The title of Rudresh Mahanthappa’s new recording, Black Water (Red Giant), refers to the ocean, the prodigiously wide and deep body of water you cross when you leave your culture behind. The 10-song suite, tied together with interrelated rhythmic and melodic motifs, serves as a meditation on cultural displacement, but it’s also an opportunity for the saxophonist-composer to explore his Indian ancestry in music. Here is what you will not hear on Black Water: tablas, sitars, incantation or drone. This is not Indo-jazz fusion. Aside from very subtle touches—a saxophone played with a pinched sound and an occasionally sliding pitch or a rhythmic cell built from a 10 1/2-beat cycle—Mahanthappa’s music is cutting, sleek and heavily rhythmic modern jazz. It has more in common with the music of Steve Coleman or Greg Osby than it does with that of Ravi Shankar.
“I grew up listening to Indian religious music,” Mahanthappa says. “Later, I studied it, because I had a relationship to it. I gravitated to it, like Steve Coleman gravitated to certain African music. He felt a cultural draw to it. But I’m not trying to create a fusion. If I wanted to do that, I’d get a tabla player. I’m trying to express those sounds in the context of jazz today. I’m trying to make a hard statement—some sort of expression of Indian-American identity. I think that’s expressed throughout the record.”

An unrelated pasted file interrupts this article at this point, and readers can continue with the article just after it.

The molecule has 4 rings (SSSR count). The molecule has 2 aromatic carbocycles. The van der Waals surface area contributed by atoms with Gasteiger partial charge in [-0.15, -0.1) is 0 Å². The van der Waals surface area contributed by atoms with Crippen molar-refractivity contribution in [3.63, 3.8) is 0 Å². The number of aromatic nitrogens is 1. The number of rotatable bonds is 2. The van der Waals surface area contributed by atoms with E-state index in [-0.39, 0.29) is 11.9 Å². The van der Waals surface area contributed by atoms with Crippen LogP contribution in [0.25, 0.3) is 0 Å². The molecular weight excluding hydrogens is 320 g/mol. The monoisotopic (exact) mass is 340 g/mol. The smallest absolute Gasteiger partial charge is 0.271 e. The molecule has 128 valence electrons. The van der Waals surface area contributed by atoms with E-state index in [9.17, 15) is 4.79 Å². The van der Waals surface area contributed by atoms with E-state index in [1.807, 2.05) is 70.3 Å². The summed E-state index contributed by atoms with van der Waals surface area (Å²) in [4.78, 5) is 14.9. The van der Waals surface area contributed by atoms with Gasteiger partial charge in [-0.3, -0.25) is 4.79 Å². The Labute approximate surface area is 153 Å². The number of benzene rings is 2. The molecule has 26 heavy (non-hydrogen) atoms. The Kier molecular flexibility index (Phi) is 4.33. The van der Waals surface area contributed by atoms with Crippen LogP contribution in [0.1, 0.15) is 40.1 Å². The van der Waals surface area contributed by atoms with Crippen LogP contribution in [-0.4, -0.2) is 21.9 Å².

Mahanthappa’s quintet includes pianist Vijay Iyer, who also grew up a first-generation Indian-American largely cut off from other Indians. Mahanthappa met Iyer several years ago through Coleman and found that they shared very similar backgrounds as well as the same musical interests: tight, biting and funky postbop derived from Parker and Coltrane and manifest in Osby’s and Coleman’s music. “It was miraculous that we met,” Mahanthappa says. “It’s almost like we’re cousins or brothers.”
Not surprisingly, their interaction forms the core of Black Water. Mahanthappa spends much of the recording playing easily and comfortably at driving tempos, subdividing the spaces between Iyer’s pounding chords with his long, twisting melodies. Even though Mahanthappa draws inspiration from his ancestry and the mysterious pain of the Indian diaspora, he presents it here honestly and in his own language—that of modern jazz. The tabla player is not missed.